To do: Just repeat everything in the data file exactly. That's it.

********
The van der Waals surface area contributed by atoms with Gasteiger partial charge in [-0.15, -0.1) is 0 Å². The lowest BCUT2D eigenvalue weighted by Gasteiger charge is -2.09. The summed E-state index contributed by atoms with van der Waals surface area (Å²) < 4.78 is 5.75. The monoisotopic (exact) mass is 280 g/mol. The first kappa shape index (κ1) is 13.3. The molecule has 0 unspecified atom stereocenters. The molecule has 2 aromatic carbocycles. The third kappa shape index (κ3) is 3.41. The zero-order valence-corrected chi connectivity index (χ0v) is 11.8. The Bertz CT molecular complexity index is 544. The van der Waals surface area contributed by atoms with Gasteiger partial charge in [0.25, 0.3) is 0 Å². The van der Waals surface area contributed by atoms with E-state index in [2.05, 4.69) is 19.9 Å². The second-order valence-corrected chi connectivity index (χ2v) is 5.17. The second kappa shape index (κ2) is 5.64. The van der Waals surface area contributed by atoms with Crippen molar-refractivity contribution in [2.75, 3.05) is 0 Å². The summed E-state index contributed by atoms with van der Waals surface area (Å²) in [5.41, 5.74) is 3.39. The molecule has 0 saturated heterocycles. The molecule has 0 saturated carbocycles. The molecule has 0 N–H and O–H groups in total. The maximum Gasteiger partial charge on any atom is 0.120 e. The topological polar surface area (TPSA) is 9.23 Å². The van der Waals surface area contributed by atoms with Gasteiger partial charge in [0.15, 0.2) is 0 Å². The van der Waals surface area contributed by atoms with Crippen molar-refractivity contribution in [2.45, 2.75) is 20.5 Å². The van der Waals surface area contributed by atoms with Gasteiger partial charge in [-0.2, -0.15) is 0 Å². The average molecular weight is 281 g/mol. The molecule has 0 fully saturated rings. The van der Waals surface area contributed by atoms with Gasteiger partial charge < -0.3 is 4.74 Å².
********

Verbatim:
The van der Waals surface area contributed by atoms with Gasteiger partial charge in [-0.15, -0.1) is 0 Å². The lowest BCUT2D eigenvalue weighted by Gasteiger charge is -2.09. The summed E-state index contributed by atoms with van der Waals surface area (Å²) < 4.78 is 5.75. The monoisotopic (exact) mass is 280 g/mol. The first kappa shape index (κ1) is 13.3. The molecule has 0 unspecified atom stereocenters. The molecule has 2 aromatic carbocycles. The third kappa shape index (κ3) is 3.41. The zero-order valence-corrected chi connectivity index (χ0v) is 11.8. The Bertz CT molecular complexity index is 544. The van der Waals surface area contributed by atoms with Gasteiger partial charge in [0.25, 0.3) is 0 Å². The van der Waals surface area contributed by atoms with E-state index in [2.05, 4.69) is 19.9 Å². The second-order valence-corrected chi connectivity index (χ2v) is 5.17. The second kappa shape index (κ2) is 5.64. The van der Waals surface area contributed by atoms with Crippen molar-refractivity contribution in [2.75, 3.05) is 0 Å². The summed E-state index contributed by atoms with van der Waals surface area (Å²) in [5.41, 5.74) is 3.39. The molecule has 0 saturated heterocycles. The molecule has 0 saturated carbocycles. The molecule has 0 N–H and O–H groups in total. The maximum Gasteiger partial charge on any atom is 0.120 e. The topological polar surface area (TPSA) is 9.23 Å². The van der Waals surface area contributed by atoms with Gasteiger partial charge in [0.15, 0.2) is 0 Å². The van der Waals surface area contributed by atoms with Crippen molar-refractivity contribution in [2.45, 2.75) is 20.5 Å². The van der Waals surface area contributed by atoms with Gasteiger partial charge in [-0.2, -0.15) is 0 Å². The average molecular weight is 281 g/mol. The molecule has 0 fully saturated rings. The van der Waals surface area contributed by atoms with Gasteiger partial charge < -0.3 is 4.74 Å².